Body Art in the Workplace

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Written by Anya Srivats

The history behind body art is one of the most culturally rich and diverse. Tattoos, in particular, are a form of cultural expression dating back further than Ancient Egypt and India. But as they became a part of American culture, tattoos were quickly branded as an oddity that reflected poorly on personal character.

Body art in America was originally reserved for the lower class. Sailors with tattoos were seen as some of the lowest within American society, with tattoos branded as foreign and uncivilized. However, for many sailors, tattoos were seen as therapeutic or sentimental– a way to remember and cope with the horrors of war they experienced.

In the 20th century, tattooed women traveled with the circus at freak shows. Exotic dancers would get tattoos to increase their mysterious appeal to bring in business. Women otherwise lacked opportunities to live life without a husband or family, so the same women who were rejected by certain social institutions found a way to thrive within such a restrictive society. Despite the immeasurable personal value to those with tattoos, the social implications of this form of art and expression led it to become taboo.

But times are changing and tattoos are now more often than not a symbol of identity and self-expression. According to a 2016 study by the American Academy of Pediatrics, 3 in 10 American adults reported having a tattoo. There is no link between how rich or poor one must be to “be inked”. But cultural acceptance is still only an ideal, not fully in our grasp.

Tattoos have progressively gained traction, being recognized as more mainstream rather than an indicator of “unsavory” lifestyles. However, it is still fairly common for workplaces to discriminate against tattooed individuals during the hiring process, or to implement dress codes that include hiding any tattoos. Despite a recorded change in the correlation between more dangerous lifestyles and tattoos, employers still associate body art with unprofessionalism.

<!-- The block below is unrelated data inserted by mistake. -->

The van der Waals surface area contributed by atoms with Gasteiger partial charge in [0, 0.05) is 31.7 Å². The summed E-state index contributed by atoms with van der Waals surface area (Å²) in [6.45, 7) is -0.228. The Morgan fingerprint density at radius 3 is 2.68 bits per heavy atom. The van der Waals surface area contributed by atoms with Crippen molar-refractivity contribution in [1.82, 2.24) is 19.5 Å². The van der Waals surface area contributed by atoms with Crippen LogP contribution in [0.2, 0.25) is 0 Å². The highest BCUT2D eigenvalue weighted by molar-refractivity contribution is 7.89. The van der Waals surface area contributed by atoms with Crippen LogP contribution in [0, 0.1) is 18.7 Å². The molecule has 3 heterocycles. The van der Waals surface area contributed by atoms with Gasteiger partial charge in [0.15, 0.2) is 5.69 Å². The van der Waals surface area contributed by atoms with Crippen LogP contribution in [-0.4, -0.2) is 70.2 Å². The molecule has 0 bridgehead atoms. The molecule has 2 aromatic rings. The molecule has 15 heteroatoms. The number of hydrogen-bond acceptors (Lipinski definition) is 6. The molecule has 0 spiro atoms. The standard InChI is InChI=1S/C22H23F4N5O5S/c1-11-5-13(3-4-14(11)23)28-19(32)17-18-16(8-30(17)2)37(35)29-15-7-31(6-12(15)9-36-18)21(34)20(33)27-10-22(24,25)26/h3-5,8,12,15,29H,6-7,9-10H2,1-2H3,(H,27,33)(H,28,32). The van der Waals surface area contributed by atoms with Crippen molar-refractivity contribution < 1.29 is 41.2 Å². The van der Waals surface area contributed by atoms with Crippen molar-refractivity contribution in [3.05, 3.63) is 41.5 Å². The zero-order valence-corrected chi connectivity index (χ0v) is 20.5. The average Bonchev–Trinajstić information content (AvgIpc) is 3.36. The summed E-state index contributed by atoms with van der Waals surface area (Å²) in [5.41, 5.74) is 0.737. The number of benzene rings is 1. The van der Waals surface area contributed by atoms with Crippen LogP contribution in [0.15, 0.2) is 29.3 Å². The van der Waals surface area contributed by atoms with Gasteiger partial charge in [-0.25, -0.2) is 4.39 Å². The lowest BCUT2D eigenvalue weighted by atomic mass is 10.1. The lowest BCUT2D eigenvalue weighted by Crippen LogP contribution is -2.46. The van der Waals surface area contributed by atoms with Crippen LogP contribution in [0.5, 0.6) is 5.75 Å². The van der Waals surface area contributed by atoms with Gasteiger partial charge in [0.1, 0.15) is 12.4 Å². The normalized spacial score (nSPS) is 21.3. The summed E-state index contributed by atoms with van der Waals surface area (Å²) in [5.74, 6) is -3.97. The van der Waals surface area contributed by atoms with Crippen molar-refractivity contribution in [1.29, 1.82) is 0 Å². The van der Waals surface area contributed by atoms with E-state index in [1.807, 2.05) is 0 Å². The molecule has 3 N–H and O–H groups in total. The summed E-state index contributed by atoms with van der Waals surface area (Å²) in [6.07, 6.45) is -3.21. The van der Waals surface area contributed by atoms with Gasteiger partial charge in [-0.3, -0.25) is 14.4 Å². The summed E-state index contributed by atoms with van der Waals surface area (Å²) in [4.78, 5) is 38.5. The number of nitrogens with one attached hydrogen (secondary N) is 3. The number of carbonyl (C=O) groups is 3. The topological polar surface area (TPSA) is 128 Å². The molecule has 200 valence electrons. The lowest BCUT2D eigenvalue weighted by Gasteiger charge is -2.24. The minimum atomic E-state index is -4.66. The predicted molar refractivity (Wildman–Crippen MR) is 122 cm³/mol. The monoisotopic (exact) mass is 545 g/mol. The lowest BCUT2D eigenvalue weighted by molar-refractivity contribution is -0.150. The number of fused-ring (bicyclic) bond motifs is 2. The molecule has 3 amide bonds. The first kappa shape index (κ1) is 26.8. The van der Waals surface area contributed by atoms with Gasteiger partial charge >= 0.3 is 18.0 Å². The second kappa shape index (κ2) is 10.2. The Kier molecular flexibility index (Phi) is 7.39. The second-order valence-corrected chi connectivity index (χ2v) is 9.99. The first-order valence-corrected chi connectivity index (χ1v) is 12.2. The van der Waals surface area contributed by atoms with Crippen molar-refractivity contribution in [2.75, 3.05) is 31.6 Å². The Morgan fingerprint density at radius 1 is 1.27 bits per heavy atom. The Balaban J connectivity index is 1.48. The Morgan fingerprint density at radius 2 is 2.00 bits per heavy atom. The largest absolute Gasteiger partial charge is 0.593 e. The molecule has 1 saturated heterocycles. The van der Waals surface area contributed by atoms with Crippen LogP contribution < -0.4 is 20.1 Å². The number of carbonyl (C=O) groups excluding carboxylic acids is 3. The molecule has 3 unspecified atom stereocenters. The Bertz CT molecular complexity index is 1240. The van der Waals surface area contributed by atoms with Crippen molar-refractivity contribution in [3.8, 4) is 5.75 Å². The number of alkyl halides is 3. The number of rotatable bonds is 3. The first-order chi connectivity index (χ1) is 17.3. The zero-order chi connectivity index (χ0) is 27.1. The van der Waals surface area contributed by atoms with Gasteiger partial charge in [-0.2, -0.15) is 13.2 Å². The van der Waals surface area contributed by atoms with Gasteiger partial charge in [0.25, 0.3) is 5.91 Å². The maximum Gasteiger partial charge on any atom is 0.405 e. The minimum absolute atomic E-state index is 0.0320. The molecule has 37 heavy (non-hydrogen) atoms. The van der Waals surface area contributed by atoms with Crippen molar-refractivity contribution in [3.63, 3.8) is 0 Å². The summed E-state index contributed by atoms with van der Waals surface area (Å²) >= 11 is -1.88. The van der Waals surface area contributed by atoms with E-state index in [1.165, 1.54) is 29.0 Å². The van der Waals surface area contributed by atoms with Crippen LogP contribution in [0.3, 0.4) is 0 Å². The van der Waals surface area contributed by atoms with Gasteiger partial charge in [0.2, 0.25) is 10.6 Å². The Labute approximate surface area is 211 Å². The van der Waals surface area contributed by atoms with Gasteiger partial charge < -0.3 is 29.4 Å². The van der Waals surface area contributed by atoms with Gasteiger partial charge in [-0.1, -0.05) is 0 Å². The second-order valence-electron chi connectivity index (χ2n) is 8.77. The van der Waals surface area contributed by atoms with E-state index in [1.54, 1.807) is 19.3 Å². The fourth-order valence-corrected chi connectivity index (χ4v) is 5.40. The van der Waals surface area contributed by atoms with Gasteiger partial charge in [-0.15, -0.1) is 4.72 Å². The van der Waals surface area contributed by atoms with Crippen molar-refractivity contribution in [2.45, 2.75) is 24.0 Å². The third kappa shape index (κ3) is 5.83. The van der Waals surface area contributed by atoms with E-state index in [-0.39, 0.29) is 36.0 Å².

Body art is simply a form of self-expression, and should not be considered unprofessional. According to a study from the World Journal of Psychiatry, college students with tattoos see them as a way of expressing their personality and identity. There is also no correlation between people without tattoos and higher intelligence or creativity. Given no scientific basis or social indications to back it up, turning away someone based on their choice to get tattoos or forcing them to hide such art is an outdated practice. By punishing people with tattoos, workplaces exclude another group of people based on a misguided character assumption.

Moreover, because tattoos often draw significance from someone’s identity or beliefs, turning people away based on them is an implicit dismissal of who they see themselves as. Viewing body art as unprofessional is a fleeting judgement that eliminates hundreds of thousands of qualified individuals from a fair chance at a job. We should not hinder the lives and careers of tattooed Americans who choose to wear their hearts on their sleeves– literally.

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